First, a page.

anyway i’ve stopped playing it though since i’ve been playing hearthstone. hs just has a bigger base and potential for serious tournaments in the US (unlike mmdoc, which only holds stuff in the uk or germany)

  8. This game is fun but it lacks a great deal of depth. I don’t even know why they call it Might and “Magic” because you rarely use magic spells most of the fights you are going to be summoning small cost creatures until you get the resources to summon your heavy hitters and the first one to assume control over the board is pretty much the winner. I level to like 9 or something and only had, maybe, 4 matches where we used spell like, or fortune, cards, and most of them were bring target creature out of graveyard cards. The game can be fun when you save up $$ to buy packs and start collecting stronger creatures but early on your probably going to get hammered by other people who spent real money to buy all their cards. I finally got a balanced necro deck that does very well and hit 600 ranking. I honestly don’t believe this game has more depth than Magic or even Hearthstone for that matter, and no I’m not saying that because I’m a WoW fanboy. I find WoW to be extremely boring now a days, but Hearthstone does at least have spells that are worthwhile to have in your deck so that it isn’t all about creature spamming. Also this game lacks any kind of trading, which sucks, so if you have 50 creature cards you do not want you can sacrifice them for barely half of what you probably spent to get them and a chance at winning some other card you probably don’t want either. Bottom line, if you want a good CCG that’s not Hearthstone and doesn’t require the money drop like Magic the Gathering then this is by far the best, and probably only, thing on the market.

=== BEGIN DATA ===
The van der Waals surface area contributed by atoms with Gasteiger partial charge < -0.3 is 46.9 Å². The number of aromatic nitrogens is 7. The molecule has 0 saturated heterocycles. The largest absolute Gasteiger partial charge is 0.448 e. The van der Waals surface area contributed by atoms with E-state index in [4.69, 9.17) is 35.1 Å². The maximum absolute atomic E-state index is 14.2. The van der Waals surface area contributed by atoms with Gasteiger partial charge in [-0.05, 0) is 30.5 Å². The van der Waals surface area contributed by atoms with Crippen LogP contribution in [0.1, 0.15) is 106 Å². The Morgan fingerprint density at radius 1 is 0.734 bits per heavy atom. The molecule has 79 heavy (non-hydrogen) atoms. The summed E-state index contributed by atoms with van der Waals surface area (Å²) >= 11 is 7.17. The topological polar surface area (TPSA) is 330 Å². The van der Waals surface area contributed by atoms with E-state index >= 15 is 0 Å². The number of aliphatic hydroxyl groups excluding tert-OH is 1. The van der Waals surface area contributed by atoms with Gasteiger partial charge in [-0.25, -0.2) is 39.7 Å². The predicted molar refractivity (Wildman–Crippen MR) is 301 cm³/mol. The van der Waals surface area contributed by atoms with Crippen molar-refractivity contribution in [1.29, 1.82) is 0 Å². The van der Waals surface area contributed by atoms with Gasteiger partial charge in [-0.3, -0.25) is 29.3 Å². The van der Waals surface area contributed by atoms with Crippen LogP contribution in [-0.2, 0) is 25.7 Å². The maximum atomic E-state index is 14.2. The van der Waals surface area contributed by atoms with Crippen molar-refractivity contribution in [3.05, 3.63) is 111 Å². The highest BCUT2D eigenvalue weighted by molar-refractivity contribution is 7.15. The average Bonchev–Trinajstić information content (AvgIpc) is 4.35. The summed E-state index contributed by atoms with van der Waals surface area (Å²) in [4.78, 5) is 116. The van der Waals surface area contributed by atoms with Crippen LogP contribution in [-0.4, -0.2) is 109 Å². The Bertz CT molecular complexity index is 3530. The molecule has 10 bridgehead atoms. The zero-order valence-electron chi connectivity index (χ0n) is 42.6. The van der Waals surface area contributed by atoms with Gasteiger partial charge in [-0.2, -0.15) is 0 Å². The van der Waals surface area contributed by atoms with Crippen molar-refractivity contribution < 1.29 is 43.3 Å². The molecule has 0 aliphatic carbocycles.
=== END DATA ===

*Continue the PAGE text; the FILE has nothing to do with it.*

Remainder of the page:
• its called might and magic because its in the might and magic world
      and i use alot of magic cards in the game it just depends on your deck

    • Funny you say it has no depth when you havent even passed 600 elo, the difference between 600 and 1500 (or even +1000). In low elo you can get away with many shitty moves, but in higher elos you actually have to plan a strat and plan combos for your deck.

      You say this game can be barely considered “magic” when currently one of the best decks is based on 0 creatures and use a strat called “slowpoke” which is to try and clear the board while drawing cards and dealing damage with fortune cards.

    • totally agree with smartass i am 1500+ elo and lvl 229…Propably Sylentscript is a noob at low elo where u play only creatures and few common spells…At high lvl gameplay u have to think so much before u make ur move that the 2 minutes u have per turn seems like 2 seconds!

  9. one of the best games of this sort though hearthstone looks awesome as well
    people complain about the deckbuilder allot on the forms I doubt its gonna be taken seriously though since ubisoft wants this game too be more profitable I guess, by forcing people too buy the same cards over and over again

  10. This game is way better than Hearthstone. Hearthstone is popular due to its link to WoW and Blizzard that’s all. This game deserves more than HS.

    • Hearthstone is more popular because the game has way more graphical polishment, detail, and animations, so for it pleases a wider range of people, including hardcore,casual, family people.
      Might and magic is more for a small “really-fans-of-m&m” and “while-no-HS-openbeta”